“We’ve always tried to get to operator challenges. It’s kind of a passion of ours. It’s definitely in the blood,” Neigum said. “We really love going to compete. It’s pretty sweet that Cat put one on for the first time.”
“They basically had the Canadian entourage going. We were just rooting for each other and that helped,” Neigum said.
Wilson said he decided to enter the challenge because he’s a competitive person, and likes to show off his skill set.
“If there’s a job we can’t do, we’ll bid on it and send me to do it. I’m crazy enough to find a way,” Wilson said. “I can run everything. I’ve been around this stuff all my life.”
Although time penalties took Wilson out of contention for the finals, he said he proved he is one of the best operator in Western Canada.
“There’s a reason I am who I am and I do what I do. I love what I do,” Wilson said. “I get up in the morning and think ‘I get to go do that. Or that’s going to be a challenge and its’ going to be a fun day today’.”
Mason, on the other hand, didn’t know he was competing until the day of the dealer operator challenge. The equipment manager at Conwest Contracting decided to enroll Mason, an excavator operator, in the contest.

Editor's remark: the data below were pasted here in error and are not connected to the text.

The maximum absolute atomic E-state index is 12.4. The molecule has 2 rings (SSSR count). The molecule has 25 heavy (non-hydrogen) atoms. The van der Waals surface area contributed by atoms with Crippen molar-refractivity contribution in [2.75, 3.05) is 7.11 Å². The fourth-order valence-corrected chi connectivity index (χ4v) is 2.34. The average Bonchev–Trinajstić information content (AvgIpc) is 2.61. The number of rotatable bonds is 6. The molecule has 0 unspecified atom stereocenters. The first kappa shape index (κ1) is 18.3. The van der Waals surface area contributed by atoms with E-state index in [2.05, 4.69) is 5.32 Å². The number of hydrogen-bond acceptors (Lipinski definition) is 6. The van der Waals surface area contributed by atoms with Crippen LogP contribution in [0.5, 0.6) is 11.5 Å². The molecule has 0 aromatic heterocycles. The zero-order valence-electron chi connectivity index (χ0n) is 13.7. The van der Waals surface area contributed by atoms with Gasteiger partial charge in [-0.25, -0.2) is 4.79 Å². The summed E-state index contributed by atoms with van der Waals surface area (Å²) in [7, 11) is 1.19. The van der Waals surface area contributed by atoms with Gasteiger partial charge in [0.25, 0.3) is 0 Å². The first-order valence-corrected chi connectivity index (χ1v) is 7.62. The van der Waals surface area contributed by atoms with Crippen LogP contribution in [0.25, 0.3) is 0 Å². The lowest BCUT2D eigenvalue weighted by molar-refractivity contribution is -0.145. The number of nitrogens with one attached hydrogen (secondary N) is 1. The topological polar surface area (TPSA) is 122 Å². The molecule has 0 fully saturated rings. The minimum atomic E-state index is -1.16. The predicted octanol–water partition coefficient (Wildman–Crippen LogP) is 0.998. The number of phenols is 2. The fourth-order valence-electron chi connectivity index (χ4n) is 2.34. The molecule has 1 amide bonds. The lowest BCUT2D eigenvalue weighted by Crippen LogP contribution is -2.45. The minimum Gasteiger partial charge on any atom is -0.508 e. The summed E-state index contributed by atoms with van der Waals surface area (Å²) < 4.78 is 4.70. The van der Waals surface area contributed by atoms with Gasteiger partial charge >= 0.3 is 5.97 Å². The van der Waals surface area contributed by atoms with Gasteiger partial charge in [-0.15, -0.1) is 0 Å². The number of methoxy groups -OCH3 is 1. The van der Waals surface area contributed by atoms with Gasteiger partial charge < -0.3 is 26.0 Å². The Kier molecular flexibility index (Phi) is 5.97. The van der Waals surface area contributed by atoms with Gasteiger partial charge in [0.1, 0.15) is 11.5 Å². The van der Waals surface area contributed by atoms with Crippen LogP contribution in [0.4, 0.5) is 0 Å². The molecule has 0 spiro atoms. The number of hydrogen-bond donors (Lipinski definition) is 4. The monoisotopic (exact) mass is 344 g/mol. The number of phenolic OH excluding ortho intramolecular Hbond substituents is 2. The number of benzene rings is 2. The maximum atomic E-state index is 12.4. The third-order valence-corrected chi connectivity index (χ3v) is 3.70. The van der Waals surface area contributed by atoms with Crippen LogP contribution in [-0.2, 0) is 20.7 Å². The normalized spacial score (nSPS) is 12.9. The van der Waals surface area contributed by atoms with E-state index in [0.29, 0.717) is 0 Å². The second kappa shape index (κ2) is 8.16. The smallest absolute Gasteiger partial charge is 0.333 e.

“He said ‘you’ve got to try this out, I know you’re going to win it.’ And here I am,” Mason said. “As soon as I won that competition, everybody was patting me on the back. The respect level shot up a bit. I had a lot of fun.”
The contest was also Mason’s first opportunity to operate Cat’s D6 XE dozer.
“I think if I had a few days to play with it, I would have done quite a bit better,” Mason said. “I’m sure some of the other competitors are in the same boat. We’re probably all on even ground that way. There’s no excuses here. You just come out and do your best.”
Although Mason won’t advance beyond the western regional semi-finals, he left the competition with his head held high.
“It feels good. It completes my career and I know I’ve made the right choice in my life,” Mason said.
Eastern regional semi-finals
On Oct. 23, Caterpillar held its Eastern Regional operator challenge semi-finals for North America at the Clayton facility.
Ben Sandy, from Sandy’s Hauling and Backhoe Service in North Carolina, won the contest and will join Neigum in representing North America at Con-Expo.
Of the 17 competitors from the east, three Canadian operators made it to the semifinal round, including Fred Norman, from Dexter Construction (5th place)
Pierre-Olivier Savoie from Quebec Iron Ore (9th place) and Abram Dyck, from Diamond Construction (11th place).
For the operator challenge finals in Las Vegas, Caterpillar is building what it calls “Operator Stadium.” However, the company is keeping exactly what the stadium entails a secret until the event. Regardless of the setup, the crew at Industrial Backhoes are eager to see Neigum compete on the world stage.
“I think the boys at work are going to be pretty excited,” Neigum said. “I think we’ll all be going down to Con-Expo.”